Commissioning Best Practices During the Construction Phase

A worker standing on a ladder and working on a heating unit

Recently, I wrote a blog discussing communication during the commissioning process. That post discussed effective means of communication, how to stay well informed of project updates, and the importance of developing a rapport with all parties. Writing the piece made me think about the best practices a commissioning authority (CxA) can integrate into every stage of the commissioning process to be more effective. This post will discuss some of the best practices I’ve learned to use during the critical construction phase.

Hold a Great Kickoff Meeting

If executed properly, the project team should leave the kickoff meeting feeling confident that the CxA is there to help ensure the project succeeds. In addition to always bringing doughnuts for the team (who doesn’t perk up at the sight of sweet treats?), best practices for the kickoff meeting include:

  • Schedule the meeting carefully. It shouldn’t happen too early, as contractors could forget about the Cx process if too much time goes by. But if it happens when equipment is already being installed, you’ll have missed critical opportunities to review submittals and inform the process. Find a time when contractors are on site and construction has begun, but equipment is not yet being installed.
  • It may seem obvious, but the kickoff meeting should include a full review of the Cx process. Provide a master list of equipment to be commissioned, testing prerequisites and durations, and pre-functional checklists so that team members fully understand what to expect.
  • Maintain meeting momentum by walking the site after the meeting, shaking hands with installation contractors, show genuine interest in their work and better understand the project through focused observation.

CxA Completes Pre-Functional Checklists

The CxA should take responsibility for completing pre-functional checklist documentation Instead of relying on installation contractors for the task. The CxA is best positioned to verify proper installation early and prevent systemic problems and serve most effectively as an advocate for the owner. My next blog will elaborate on this topic in greater detail.

Be Part of the Solution

Project teams appreciate commissioning authorities who do more than generate lists of issues – they should also try to be part of the resolution. The commissioning deficiencies log is an essential communication tool for tracking deficiencies that cannot be immediately resolved. Each deficiency is assigned to the appropriate responsible team member. The log should clearly define each deficiency and provide a recommendation to help resolve the deficiency. While on site completing the pre-functional checklist, the CxA should make a point of building rapport with the project team members who are responsible for equipment installation. This way, when deficiencies are discovered, the CxA knows who to seek out to discuss the deficiency and either resolve it on the spot or provide a recommendation to expedite resolution.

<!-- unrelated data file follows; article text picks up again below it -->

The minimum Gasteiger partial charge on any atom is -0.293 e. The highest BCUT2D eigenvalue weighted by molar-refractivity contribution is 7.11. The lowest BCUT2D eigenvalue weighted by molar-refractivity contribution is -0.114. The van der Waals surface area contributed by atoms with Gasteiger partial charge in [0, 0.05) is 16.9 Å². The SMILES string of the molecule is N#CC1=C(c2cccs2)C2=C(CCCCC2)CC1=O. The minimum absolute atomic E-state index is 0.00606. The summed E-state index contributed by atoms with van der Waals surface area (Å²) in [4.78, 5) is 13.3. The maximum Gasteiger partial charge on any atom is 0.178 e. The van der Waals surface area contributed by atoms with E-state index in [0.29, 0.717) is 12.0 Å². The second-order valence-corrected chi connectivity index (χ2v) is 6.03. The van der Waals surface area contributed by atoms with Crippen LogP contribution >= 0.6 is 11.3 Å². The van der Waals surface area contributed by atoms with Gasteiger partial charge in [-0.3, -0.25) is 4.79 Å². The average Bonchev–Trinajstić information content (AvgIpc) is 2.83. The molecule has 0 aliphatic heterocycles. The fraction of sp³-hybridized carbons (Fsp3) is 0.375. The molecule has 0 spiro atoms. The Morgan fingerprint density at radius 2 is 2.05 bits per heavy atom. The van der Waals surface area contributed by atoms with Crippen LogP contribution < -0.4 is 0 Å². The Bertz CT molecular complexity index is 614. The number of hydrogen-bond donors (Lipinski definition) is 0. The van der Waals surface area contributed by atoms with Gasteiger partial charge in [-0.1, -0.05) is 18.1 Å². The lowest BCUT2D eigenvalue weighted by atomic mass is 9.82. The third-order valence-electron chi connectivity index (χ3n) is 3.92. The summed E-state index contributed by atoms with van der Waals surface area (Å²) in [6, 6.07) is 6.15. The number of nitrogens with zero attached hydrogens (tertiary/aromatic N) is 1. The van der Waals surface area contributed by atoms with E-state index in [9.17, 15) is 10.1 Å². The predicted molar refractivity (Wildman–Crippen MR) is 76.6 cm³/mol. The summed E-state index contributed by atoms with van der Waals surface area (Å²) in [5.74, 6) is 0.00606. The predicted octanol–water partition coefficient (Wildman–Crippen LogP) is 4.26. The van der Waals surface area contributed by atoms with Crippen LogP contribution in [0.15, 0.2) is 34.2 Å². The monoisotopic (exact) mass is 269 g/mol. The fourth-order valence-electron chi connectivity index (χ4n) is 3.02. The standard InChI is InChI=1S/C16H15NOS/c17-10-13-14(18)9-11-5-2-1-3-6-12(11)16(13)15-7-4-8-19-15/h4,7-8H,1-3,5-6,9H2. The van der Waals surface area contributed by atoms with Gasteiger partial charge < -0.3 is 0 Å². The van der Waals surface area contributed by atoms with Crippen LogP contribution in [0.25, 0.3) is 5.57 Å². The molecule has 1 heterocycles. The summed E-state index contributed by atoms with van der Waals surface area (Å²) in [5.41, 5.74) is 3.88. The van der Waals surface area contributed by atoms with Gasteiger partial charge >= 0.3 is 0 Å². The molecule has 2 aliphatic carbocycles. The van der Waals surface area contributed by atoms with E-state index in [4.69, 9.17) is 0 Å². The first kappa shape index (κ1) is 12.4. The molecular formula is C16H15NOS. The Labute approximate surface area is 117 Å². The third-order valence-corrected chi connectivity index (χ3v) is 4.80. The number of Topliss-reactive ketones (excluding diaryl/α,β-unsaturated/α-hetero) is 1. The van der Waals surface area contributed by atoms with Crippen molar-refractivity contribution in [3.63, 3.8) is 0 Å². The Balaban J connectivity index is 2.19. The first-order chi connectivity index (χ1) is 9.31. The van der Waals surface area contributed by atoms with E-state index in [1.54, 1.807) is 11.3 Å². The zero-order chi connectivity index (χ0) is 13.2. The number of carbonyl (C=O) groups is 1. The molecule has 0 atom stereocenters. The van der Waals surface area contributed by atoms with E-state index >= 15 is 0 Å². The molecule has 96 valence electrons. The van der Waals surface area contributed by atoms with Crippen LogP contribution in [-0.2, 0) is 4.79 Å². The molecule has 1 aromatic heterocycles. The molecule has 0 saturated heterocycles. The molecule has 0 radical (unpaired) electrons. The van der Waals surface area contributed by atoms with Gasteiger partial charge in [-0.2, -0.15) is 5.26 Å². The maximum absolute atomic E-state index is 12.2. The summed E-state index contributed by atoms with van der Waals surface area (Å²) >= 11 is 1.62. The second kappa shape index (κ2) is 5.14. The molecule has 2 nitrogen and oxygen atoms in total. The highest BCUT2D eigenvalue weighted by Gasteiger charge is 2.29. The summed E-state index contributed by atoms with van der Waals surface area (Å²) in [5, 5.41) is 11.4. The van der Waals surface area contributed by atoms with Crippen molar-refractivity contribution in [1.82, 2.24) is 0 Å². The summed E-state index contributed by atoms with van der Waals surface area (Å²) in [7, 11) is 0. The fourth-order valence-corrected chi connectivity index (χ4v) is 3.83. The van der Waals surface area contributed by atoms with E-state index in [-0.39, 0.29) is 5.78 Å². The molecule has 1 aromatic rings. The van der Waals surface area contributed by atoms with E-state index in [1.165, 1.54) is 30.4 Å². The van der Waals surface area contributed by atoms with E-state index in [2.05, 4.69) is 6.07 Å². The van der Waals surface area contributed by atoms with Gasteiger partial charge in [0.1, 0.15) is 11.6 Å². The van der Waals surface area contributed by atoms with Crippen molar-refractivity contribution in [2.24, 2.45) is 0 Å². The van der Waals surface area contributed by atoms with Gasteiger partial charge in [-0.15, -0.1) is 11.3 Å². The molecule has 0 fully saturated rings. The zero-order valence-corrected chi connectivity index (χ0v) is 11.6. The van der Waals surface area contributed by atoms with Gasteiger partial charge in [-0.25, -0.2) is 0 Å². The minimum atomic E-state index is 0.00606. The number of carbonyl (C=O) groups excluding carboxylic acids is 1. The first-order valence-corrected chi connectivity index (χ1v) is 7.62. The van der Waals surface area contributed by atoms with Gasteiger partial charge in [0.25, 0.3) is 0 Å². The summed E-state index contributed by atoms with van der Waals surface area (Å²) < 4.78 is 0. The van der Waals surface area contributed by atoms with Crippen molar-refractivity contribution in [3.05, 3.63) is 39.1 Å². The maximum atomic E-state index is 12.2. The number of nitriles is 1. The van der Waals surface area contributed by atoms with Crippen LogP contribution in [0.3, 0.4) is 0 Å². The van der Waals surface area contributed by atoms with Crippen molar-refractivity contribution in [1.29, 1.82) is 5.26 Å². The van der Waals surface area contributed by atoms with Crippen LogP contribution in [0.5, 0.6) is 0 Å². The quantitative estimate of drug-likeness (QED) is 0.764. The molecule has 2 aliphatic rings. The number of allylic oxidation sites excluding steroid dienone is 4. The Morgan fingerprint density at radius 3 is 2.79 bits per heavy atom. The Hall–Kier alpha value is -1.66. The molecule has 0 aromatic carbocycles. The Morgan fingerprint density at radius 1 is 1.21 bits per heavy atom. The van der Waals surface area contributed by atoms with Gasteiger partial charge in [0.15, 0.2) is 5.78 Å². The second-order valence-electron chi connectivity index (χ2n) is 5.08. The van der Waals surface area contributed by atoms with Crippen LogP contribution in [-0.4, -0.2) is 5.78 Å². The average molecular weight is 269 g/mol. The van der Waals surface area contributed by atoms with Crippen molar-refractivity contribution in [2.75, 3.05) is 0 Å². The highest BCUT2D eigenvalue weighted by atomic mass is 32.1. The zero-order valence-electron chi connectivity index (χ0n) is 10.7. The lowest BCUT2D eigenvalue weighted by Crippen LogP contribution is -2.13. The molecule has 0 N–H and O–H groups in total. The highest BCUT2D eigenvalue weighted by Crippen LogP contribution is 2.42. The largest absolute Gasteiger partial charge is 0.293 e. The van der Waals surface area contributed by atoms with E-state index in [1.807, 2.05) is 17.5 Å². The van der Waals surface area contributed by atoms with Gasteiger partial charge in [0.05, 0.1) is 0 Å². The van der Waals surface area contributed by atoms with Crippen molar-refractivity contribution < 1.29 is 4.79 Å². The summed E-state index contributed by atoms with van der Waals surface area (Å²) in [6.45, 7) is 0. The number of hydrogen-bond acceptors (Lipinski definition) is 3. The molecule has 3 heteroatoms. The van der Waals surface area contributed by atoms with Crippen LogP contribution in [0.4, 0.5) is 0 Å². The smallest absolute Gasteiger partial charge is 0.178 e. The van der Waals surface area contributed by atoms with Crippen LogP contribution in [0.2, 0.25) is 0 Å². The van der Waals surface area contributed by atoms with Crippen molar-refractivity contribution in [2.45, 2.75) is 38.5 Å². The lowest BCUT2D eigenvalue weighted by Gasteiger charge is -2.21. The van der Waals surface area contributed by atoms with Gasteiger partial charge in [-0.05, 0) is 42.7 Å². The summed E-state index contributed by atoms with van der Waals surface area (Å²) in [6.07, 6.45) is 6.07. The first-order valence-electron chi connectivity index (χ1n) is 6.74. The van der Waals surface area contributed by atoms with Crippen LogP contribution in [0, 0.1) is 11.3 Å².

Customize Functional Performance Testing

Functional Performance Testing (FPT) documentation should be completed after submittals have been approved. It should reflect specific manufacturer installation and operational requirements as well as test procedures developed from years of commissioning experience. Use specific control sequences developed by the design engineer to test how equipment responds to status changes, such as transitioning from heating to cooling or enabling an economizer mode. Does the equipment setback when set points are achieved? Will equipment designated for backup power enable during an emergency power failure? Is the direct digital controls interface complete and without error? These questions and more are answered when the CxA has robust FPT documentation, executes testing procedures in a systematic manner, and clearly documents the results so testing can be repeated in the future during recommissioning.

The value of commissioning is best achieved in the design phase, when high impact and low costs are most advantageous as detailed in the graph above. As the project moves into the construction phase cost avoidance becomes more expensive. The best practices mentioned here can help ensure the project team is well informed, costly equipment failures are avoided and the project is setup for a successful acceptance and testing phase.